by Anna Fouks
It is a common misconception that different organ systems function separately from each other with few connections. However, contrary to popular belief, significant relations have been found between systems that seem to control very different aspects of our complex bodies. Among the most surprising is the connection between the brain and the bacteria within the digestive system.
The main system behind this phenomenon is the microbiota-gut-brain (MGB) axis. This is a communication structure that includes the following: the central nervous system (comprised of the brain and spinal cord), autonomic nervous system (responsible for involuntary body functions and maintaining physiological homeostasis), enteric nervous system (part of the autonomic nervous system that governs the gastrointestinal tract), and hypothalamic pituitary adrenal (HPA) axis that is part of the body’s hormonal stress response.
The MGB axis helps activate appropriate responses to external stress. Within the HPA axis, the hypothalamus and pituitary gland in the brain and the adrenal glands above the kidneys communicate with each other through hormones, ultimately releasing cortisol, a major stress hormone. Meanwhile, the central nervous system releases signals to the enteric nervous system, muscle cells, and gut mucosa to control the body’s immunity, permeability, and secretion of mucus carried out by the ethereal nervous system, muscle cells, and the gut mucosa. The microbiota (various microorganisms) within the gut also affect gastrointestinal processes by being connected in communications among the brain, gut, and other parts of the intestine.
There are more than 100 trillion bacteria entities in the healthy adult intestine, with approximately 200 strains including more than 100 different bacterial species. More than 90% of the existing human microbiome belongs to the Bacteroidetes and the Fermicutes phyla. Bacteria in the intestine can help perform certain digestive functions that their host cannot do, such as the synthesis of vitamins and the breakdown of carbohydrates for energy sources, while also developing and promoting our immune system. The microbiota profile has shown to have similar distribution and action patterns in the gastrointestinal tract among healthy individuals. Some divergences from these patterns are associated with health issues, such as abnormally high Fermicutes to Bacteroidetes (F/B) ratios have been found to be correlated with adult obesity.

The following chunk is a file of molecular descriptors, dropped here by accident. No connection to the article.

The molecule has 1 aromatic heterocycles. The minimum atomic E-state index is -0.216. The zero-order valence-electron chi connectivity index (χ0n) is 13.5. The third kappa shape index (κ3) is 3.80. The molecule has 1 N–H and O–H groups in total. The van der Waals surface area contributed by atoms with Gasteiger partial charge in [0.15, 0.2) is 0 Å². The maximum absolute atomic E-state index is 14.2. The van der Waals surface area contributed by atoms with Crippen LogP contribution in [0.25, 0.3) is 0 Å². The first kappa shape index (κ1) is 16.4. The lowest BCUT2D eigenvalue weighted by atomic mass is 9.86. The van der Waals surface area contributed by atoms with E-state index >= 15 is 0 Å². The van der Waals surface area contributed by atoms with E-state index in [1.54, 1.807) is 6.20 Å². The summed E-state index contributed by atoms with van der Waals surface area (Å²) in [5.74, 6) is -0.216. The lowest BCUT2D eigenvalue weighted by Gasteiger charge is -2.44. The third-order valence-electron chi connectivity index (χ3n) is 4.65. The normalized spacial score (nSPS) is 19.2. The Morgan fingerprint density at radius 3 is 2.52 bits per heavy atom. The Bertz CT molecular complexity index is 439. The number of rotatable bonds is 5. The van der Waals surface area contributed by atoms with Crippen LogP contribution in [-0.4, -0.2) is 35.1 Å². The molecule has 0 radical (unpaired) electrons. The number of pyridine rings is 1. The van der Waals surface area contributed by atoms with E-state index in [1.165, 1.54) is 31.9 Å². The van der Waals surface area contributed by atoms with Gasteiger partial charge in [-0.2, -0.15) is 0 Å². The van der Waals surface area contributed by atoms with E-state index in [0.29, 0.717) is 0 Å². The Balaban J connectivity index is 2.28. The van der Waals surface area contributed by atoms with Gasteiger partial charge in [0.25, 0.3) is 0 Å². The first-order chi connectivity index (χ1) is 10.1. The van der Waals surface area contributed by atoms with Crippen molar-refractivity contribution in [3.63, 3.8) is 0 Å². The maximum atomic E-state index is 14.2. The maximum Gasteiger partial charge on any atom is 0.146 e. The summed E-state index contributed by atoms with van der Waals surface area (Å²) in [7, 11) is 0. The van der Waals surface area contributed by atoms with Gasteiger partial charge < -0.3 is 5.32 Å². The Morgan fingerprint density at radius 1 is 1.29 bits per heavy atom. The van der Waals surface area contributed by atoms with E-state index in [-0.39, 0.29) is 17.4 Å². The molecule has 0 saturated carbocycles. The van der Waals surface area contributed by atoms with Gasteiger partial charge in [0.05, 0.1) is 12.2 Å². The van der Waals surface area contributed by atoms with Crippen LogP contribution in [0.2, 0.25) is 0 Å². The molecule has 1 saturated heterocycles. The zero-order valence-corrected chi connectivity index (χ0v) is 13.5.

Since the brain and gut microbiota are connected through the MGB axis, researchers are interested in how changes in the bacterial patterns may affect an individual’s psychology. For example, “leaky gut” syndrome (or intestinal permeability) refers to when the typically impermeable wall around the intestines weakens and allows toxins and bacteria in the gut pass into the bloodstream. Leaky gut symptoms have been associated with depression and fatigue. More research is needed to examine this connection. However, it is theorized that leaky gut can cause autoimmune responses like inflammation, which affect various areas of the body including neuronal tissue, and so can induce or exacerbate exacerbate depressive symptoms. One study that analyzed blood samples from depressed individuals even found that 35% of the participants showed signs of intestinal permeability.
Animal research has also found connections between the brain and gut. A study done at McMaster University stressed mice by separating them from their mothers for three hours every day when they were 3 to 21 days old. One group of mice had no microbiota in their gut (called “germ-free” mice) and were kept in sterile conditions, while a second group had gut microbiota and were not raised in a sterile environment. In a follow-up after the maternal separation, researchers conducted a series of behavioural tests to measure the mice’s anxious and depressive symptoms. They found that mice with microbiota had elevated levels of the stress hormone corticosterone and exhibited symptoms of depression and anxiety. The germ-free mice had physiological and HPA axis changes, but did not present the same anxious and depressive symptoms. However, when microbiota was from control mice (with no maternal separation) were transferred into the germ-free mice, they began to show signs of anxiety and depression-like behaviour.
Researchers are continuously trying to learn more about the relationship between the brain and gut, and so much of this link is still a mystery. That being said, these studies are reminders to us that the various parts of our organisms are more connected to each other than we think